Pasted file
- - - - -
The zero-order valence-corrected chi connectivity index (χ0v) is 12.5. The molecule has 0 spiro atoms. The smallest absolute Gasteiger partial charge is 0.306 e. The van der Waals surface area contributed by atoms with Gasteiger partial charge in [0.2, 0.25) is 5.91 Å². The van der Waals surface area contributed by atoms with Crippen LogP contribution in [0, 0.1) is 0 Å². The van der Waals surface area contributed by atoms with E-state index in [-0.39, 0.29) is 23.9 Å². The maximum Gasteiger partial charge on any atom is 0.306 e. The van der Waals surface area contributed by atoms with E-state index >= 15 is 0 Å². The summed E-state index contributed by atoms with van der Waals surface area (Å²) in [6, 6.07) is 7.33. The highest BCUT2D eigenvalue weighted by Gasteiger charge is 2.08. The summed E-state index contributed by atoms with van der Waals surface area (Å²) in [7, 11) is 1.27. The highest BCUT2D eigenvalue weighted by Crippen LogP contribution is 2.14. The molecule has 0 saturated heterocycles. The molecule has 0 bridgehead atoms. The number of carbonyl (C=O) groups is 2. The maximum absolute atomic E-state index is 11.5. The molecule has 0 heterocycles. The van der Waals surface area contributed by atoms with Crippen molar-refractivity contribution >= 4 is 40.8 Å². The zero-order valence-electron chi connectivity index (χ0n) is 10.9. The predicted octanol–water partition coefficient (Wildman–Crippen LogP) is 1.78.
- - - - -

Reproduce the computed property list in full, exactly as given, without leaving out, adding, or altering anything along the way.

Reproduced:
The zero-order valence-corrected chi connectivity index (χ0v) is 12.5. The molecule has 0 spiro atoms. The smallest absolute Gasteiger partial charge is 0.306 e. The van der Waals surface area contributed by atoms with Gasteiger partial charge in [0.2, 0.25) is 5.91 Å². The van der Waals surface area contributed by atoms with Crippen LogP contribution in [0, 0.1) is 0 Å². The van der Waals surface area contributed by atoms with E-state index in [-0.39, 0.29) is 23.9 Å². The maximum Gasteiger partial charge on any atom is 0.306 e. The van der Waals surface area contributed by atoms with E-state index >= 15 is 0 Å². The summed E-state index contributed by atoms with van der Waals surface area (Å²) in [6, 6.07) is 7.33. The highest BCUT2D eigenvalue weighted by Gasteiger charge is 2.08. The summed E-state index contributed by atoms with van der Waals surface area (Å²) in [7, 11) is 1.27. The highest BCUT2D eigenvalue weighted by Crippen LogP contribution is 2.14. The molecule has 0 saturated heterocycles. The molecule has 0 bridgehead atoms. The number of carbonyl (C=O) groups is 2. The maximum absolute atomic E-state index is 11.5. The molecule has 0 heterocycles. The van der Waals surface area contributed by atoms with Crippen molar-refractivity contribution >= 4 is 40.8 Å². The zero-order valence-electron chi connectivity index (χ0n) is 10.9. The predicted octanol–water partition coefficient (Wildman–Crippen LogP) is 1.78.